Save all the undertaker bills, let the mermaids flirt with me."
- Mississippi John Hurt, 1966
With all this mid-winter rain we’re having, I think from time to time about Captain Babel Irons and his wife, Mary. Mary’s tombstone lies cast down at the waterline of the Delaware River in Philadelphia, under the Betsy Ross Bridge. How it got there is a long story, to which the reader is invited to relive through my past blogs on the subject (i.e. the destruction of Monument Cemetery, listed at the end of this article). No one knows the whereabouts of Captain Irons’ stone, or why Mary had a separate one.
Curiously, Captain Babel H. Irons does not swim with the fishes, even though his namesake schooner broke apart during a storm and sunk in the Delaware Bay. He died in 1872, Mary in 1917, and both were buried at Monument Cemetery. Mary ironically died of pneumonia – a disease that can produce fluid in the lungs – causing a person to effectively drown from the inside.
The tide comes in and goes out twice a day on the shores of the Delaware, like twin slaps in society’s face for having so disrespectfully demolished a consecrated burial ground. This dumping ground is hardly as exotic as the “Neptune Memorial Reef,” the underwater cemetery off the coast of Miami, Florida. Philadelphia’s ragtag industrial Bridesburg section (where the tombstones reside), is a far cry from Miami Beach.
|Tombstones at river's edge, lying against embankment|
On my last visit, I stood above the stone watching as the waves lapped around it, foaming the edges. The water rises surprisingly fast, if you have a marker like this by which to gauge its rise (one vertical foot per hour over a six-hour period). Reminding one of Captain Irons’ ship that sunk during a fierce storm in 1874, Mary’s stone stares at you like the final flare from a shipwreck.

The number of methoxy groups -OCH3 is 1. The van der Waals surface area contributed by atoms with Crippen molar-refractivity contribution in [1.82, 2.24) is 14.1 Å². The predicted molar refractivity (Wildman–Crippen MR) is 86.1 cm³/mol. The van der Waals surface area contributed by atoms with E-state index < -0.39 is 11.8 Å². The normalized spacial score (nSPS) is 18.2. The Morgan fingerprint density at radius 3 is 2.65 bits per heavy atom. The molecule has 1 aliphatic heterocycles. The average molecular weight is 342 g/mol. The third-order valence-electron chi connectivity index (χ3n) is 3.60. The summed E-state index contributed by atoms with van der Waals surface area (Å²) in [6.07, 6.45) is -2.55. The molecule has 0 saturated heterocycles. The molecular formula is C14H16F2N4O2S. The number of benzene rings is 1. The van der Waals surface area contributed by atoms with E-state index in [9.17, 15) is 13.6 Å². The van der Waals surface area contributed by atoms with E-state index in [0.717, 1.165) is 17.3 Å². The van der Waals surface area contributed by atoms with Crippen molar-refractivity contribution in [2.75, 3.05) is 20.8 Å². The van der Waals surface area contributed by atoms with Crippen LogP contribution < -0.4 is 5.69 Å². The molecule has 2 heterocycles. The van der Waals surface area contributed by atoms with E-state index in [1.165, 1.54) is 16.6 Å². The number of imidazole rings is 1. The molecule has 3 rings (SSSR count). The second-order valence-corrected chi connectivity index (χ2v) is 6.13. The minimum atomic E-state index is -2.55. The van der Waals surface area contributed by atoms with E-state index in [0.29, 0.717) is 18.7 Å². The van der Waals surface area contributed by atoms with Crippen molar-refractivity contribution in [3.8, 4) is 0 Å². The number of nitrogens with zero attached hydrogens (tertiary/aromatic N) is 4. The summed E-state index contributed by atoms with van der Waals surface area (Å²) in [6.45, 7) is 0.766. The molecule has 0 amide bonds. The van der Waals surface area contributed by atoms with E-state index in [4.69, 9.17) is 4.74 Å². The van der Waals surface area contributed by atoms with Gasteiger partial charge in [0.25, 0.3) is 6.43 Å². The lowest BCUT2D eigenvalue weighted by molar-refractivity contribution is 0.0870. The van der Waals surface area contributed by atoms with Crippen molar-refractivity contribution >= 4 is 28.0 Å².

Babel Irons may have been one of those sea captains who spent months at sea, but one thing is certain – he came home at least nine times while his wife was in her child-bearing years. They indeed had nine children! This, and the fact that Babel’s full name was Zorobabel (what a great name!), I learned from reading psychic Valerie Morrison’s website. Morrison and her staff have done considerable research into the lives of those people whose exposed headstones form the beach under the Betsy Ross Bridge. Her point is to show that all these people led actual lives, and should therefore be shown more respect. While Captain Irons fathered his youngest child, Sallie, at age 66, the more amazing thing is that Mary Irons gave birth to Sallie at age 45 – way past 40, considered even today (2013) as being advanced maternal age (meaning that women have difficulty becoming pregnant, and if they do, the pregnancy is more prone to complications).
|Betsy Ross Bridge over Delaware River|
References and further Reading:
Ed Snyder's Monument Cemetery blog postings:
CBS News: Final resting place - Cemeteries lack oversight
Philly.com: It's R.I.P. Tide Along the Delaware River